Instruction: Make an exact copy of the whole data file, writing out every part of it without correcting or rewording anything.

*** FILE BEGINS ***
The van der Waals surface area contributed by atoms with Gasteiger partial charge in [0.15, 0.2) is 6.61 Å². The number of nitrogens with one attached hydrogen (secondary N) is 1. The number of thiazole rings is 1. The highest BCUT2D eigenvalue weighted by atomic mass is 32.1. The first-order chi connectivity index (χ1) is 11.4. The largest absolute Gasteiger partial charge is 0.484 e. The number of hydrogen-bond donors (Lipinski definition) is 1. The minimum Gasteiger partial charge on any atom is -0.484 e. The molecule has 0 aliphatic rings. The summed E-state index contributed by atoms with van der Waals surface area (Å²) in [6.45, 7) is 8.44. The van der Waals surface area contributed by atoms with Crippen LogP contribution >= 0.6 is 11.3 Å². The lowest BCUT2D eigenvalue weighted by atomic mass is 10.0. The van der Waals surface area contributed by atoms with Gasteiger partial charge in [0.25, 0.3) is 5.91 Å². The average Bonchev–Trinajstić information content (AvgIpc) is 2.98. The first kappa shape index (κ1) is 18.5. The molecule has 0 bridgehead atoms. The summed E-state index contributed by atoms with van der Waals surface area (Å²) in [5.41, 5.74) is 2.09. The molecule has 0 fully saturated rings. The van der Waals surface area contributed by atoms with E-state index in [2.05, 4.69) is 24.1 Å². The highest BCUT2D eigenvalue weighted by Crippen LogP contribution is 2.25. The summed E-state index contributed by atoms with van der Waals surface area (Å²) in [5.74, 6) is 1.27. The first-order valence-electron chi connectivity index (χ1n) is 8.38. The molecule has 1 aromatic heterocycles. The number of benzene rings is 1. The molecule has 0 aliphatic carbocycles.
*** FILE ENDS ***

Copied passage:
The van der Waals surface area contributed by atoms with Gasteiger partial charge in [0.15, 0.2) is 6.61 Å². The number of nitrogens with one attached hydrogen (secondary N) is 1. The number of thiazole rings is 1. The highest BCUT2D eigenvalue weighted by atomic mass is 32.1. The first-order chi connectivity index (χ1) is 11.4. The largest absolute Gasteiger partial charge is 0.484 e. The number of hydrogen-bond donors (Lipinski definition) is 1. The minimum Gasteiger partial charge on any atom is -0.484 e. The molecule has 0 aliphatic rings. The summed E-state index contributed by atoms with van der Waals surface area (Å²) in [6.45, 7) is 8.44. The van der Waals surface area contributed by atoms with Crippen LogP contribution >= 0.6 is 11.3 Å². The lowest BCUT2D eigenvalue weighted by atomic mass is 10.0. The van der Waals surface area contributed by atoms with Gasteiger partial charge in [0.25, 0.3) is 5.91 Å². The average Bonchev–Trinajstić information content (AvgIpc) is 2.98. The first kappa shape index (κ1) is 18.5. The molecule has 0 bridgehead atoms. The summed E-state index contributed by atoms with van der Waals surface area (Å²) in [5.41, 5.74) is 2.09. The molecule has 0 fully saturated rings. The van der Waals surface area contributed by atoms with E-state index in [2.05, 4.69) is 24.1 Å². The highest BCUT2D eigenvalue weighted by Crippen LogP contribution is 2.25. The summed E-state index contributed by atoms with van der Waals surface area (Å²) in [5.74, 6) is 1.27. The first-order valence-electron chi connectivity index (χ1n) is 8.38. The molecule has 1 aromatic heterocycles. The number of benzene rings is 1. The molecule has 0 aliphatic carbocycles.